Dozens of other high-tech applications fall under the broad heading of Software as a Service (SaaS) that address everything from remote workforce, HR, marketing and sales, just to name the obvious.

American ingenuity excels in literally every industry and business segment, but it’s the mega-trends in technology with double-digit, long-term compounded annual growth rates (CAGR) that are of the most interest. Value, cyclical and epicenter companies have streaky sales and earnings growth, and it can be reasonably argued that most of future sales and earnings growth has been priced into reopening stocks.

At the same time, as the tech-rich Nasdaq is doing some further backing-and-filling, the fundamentals for most of the technology sectors noted are rapidly improving, as evidenced by some channel checks on corporate spending and mid-quarter updates by some leading companies.

When looking at the 3-year chart of the QQQ, the blue 20-week moving average shows the bull trend is still intact. Shorter-term charts show high levels of implied volatility, reflecting the multiple contraction of high-beta stocks of companies with soaring sales growth but no earnings or P/E ratios yet to speak of.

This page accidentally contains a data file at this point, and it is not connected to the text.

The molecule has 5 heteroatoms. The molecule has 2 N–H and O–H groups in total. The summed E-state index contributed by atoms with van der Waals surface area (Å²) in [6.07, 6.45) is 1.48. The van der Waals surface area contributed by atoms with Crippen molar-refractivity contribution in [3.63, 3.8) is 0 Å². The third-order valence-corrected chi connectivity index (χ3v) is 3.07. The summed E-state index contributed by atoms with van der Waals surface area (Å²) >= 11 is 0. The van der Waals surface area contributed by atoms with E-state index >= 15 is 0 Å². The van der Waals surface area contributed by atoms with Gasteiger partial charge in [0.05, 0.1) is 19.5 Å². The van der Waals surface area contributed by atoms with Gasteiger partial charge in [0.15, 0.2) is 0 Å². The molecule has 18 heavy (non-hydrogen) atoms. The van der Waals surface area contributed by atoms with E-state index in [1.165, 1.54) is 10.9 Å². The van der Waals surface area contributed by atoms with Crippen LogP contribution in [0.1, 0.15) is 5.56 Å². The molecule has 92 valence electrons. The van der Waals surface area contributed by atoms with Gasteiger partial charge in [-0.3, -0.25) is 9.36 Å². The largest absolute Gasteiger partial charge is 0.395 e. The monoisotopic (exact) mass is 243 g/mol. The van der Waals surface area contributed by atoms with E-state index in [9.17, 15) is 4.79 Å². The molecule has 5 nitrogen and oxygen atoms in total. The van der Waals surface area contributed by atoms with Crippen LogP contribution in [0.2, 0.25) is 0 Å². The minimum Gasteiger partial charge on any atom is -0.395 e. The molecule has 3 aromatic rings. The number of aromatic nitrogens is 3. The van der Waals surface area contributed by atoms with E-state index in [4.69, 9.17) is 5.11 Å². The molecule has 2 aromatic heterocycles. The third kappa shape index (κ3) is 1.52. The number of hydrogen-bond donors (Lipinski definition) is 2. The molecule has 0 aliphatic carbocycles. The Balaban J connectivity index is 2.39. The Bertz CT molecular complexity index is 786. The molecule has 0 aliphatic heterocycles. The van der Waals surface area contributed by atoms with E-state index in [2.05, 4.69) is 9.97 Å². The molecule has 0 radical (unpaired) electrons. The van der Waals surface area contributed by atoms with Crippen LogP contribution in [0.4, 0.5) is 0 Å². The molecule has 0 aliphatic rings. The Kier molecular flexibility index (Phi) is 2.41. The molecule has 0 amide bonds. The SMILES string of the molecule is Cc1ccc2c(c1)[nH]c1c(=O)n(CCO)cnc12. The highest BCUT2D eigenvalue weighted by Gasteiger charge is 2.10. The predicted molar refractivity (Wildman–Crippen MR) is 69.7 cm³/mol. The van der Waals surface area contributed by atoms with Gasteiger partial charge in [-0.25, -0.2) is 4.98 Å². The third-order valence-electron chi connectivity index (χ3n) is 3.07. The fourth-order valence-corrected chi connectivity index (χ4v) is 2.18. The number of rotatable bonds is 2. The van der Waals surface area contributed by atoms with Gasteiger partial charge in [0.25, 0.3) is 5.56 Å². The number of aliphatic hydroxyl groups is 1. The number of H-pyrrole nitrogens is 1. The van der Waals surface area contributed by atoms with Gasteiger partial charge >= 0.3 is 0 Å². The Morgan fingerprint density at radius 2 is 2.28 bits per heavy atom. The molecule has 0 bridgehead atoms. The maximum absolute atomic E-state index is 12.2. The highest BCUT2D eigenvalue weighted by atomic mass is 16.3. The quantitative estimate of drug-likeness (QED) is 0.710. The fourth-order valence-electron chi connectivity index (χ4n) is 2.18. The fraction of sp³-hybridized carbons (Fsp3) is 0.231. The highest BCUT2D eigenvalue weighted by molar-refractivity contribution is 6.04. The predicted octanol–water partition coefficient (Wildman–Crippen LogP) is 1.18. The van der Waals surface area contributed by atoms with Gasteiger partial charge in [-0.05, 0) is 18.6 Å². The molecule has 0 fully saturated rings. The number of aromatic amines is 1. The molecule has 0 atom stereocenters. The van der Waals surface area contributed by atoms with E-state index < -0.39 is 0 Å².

Nasdaq QQQ Index Chart

Graphs are for illustrative and discussion purposes only. Please read important disclosures at the end of this commentary.

From Kiplinger’s latest business forecast, released on March 4, we read this:

“The pace of capital spending is now 8.7% above its pre-pandemic level, and new orders are 9.7% higher. Purchases of machinery are robust, as are computer sales. Even though many uncertainties about the economy’s progress remain, businesses are apparently deciding to push ahead with expansion plans that had been on hold in order to be prepared for the eventual recovery. However, surveys indicate that large firms are more enthusiastic than small firms at this time.”